Sketchbook 0.2.0

<% async for blank_page in sketchbook %>
    <% let sketch = await blank_page.draw() %>
<% end %>

Sketchbook is a brand new template engine for asyncio. It takes advantage of Python 3’s unicode and the new async/await syntax(PEP 492) written for asyncio (PEP 3156) and concurrent I/O with a syntax inspired by ERB and Django Templates.


  • Super Simple Syntax: The syntax of Sketchbook is super easy to learn. It mixes the Python syntax with the ERB style tag marker while keeping a big picture from Python.
  • Safe: The output is escaped by default unless manually overridden.
  • Unicode Support: Unicode is baked into the whole system, never worry about dealing with the bytestring.
  • Fully async/await ready: Sketchbook is designed from the ground up for and async/await syntax. Developers are able to use async for, async with and await fearlessly.
  • Fast Execution: Like Mako and Jinja2, Sketchbook compiles the template into Python bytecode before execution, it should be as fast as running other Python code.
  • Dynamic Template Inheritance and Including: The template can inherit from and include the other templates at the runtime, which significantly improves the reusability and flexibility.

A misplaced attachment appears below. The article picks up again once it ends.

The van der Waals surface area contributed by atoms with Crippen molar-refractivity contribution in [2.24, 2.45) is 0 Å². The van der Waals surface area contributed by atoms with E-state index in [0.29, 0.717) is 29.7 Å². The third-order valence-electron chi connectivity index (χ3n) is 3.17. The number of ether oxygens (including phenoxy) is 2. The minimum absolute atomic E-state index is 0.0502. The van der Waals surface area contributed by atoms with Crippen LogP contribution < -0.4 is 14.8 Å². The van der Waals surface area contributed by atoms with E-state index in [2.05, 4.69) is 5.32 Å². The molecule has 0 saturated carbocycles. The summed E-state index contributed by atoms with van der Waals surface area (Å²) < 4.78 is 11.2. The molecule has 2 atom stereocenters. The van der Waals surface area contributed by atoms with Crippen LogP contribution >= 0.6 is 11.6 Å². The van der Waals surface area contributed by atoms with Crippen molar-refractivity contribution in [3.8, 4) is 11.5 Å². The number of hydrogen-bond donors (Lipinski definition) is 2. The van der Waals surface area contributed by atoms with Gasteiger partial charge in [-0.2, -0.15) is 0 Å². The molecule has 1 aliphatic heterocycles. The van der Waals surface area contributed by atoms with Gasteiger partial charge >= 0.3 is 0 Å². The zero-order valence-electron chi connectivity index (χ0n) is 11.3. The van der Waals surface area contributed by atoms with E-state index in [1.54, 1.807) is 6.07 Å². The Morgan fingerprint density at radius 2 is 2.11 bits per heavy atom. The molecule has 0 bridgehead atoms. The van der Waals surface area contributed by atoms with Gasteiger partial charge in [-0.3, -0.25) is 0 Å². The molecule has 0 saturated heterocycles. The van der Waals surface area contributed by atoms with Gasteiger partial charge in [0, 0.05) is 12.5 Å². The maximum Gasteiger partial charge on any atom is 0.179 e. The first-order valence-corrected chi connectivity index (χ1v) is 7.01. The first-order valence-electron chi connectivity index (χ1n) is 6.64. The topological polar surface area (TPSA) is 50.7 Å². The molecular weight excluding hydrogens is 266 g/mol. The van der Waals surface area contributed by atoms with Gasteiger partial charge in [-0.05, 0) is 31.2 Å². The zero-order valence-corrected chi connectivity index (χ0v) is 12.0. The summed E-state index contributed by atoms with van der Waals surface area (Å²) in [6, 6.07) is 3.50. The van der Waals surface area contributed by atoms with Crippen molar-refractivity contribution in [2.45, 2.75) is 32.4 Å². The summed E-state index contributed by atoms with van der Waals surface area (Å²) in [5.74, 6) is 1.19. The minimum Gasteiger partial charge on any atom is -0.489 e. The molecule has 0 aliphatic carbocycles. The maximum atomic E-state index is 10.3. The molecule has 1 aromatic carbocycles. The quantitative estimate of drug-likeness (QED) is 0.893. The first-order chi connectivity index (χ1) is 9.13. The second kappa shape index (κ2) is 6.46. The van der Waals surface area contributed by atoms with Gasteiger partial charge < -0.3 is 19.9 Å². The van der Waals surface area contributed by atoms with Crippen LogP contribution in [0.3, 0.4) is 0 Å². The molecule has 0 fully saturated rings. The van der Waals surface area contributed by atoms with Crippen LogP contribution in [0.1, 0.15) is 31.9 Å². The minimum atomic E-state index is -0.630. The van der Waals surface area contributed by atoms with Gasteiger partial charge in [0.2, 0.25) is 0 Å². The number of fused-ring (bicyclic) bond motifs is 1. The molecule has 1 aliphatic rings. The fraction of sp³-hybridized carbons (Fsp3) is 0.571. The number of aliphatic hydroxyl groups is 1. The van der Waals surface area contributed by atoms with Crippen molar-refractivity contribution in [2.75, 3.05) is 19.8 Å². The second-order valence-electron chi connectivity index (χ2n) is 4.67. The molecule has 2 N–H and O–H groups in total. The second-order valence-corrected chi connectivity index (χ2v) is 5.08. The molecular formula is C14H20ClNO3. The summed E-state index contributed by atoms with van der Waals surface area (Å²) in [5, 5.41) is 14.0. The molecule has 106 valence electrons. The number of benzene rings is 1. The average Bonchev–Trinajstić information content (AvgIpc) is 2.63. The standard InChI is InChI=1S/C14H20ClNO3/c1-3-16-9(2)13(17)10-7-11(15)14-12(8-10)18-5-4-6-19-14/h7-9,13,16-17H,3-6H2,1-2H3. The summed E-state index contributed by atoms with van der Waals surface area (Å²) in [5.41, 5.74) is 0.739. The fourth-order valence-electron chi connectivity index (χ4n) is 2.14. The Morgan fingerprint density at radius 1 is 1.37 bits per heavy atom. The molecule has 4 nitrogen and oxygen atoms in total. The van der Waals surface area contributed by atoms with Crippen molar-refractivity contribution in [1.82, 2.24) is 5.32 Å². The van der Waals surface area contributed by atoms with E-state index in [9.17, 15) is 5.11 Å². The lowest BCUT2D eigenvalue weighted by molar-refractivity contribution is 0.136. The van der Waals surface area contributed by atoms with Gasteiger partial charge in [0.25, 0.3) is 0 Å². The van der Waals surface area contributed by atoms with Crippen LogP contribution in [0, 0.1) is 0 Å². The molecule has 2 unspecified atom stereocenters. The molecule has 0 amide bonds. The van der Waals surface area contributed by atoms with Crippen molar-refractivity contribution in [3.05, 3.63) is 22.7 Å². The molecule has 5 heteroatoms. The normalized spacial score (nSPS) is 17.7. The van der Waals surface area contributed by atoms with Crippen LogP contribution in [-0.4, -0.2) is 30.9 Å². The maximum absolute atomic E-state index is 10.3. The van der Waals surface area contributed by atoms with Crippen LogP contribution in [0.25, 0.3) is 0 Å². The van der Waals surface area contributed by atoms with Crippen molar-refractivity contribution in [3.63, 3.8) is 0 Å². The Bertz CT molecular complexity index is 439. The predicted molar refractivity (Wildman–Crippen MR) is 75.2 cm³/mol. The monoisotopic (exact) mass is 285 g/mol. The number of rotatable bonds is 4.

$ pip install -U sketchbook

Source Code

sketchbook is open sourced under Apache License 2.0 and its source code is hosted on GitHub.

Alternative Event Loop

Beside the asyncio module from the Python standard library, Sketchbook can also be used with curio.




There’s quite a few template engines for Python, why reinvent the wheel?

  • Most template engines are relics from Python 2.x, thus they suck when dealing with unicode.
  • The coroutine is now one of the first class citizens in the Python language, but not in these template engines.
  • None of them support the new type hints system introduced in Python 3.5.
  • It’s fun!

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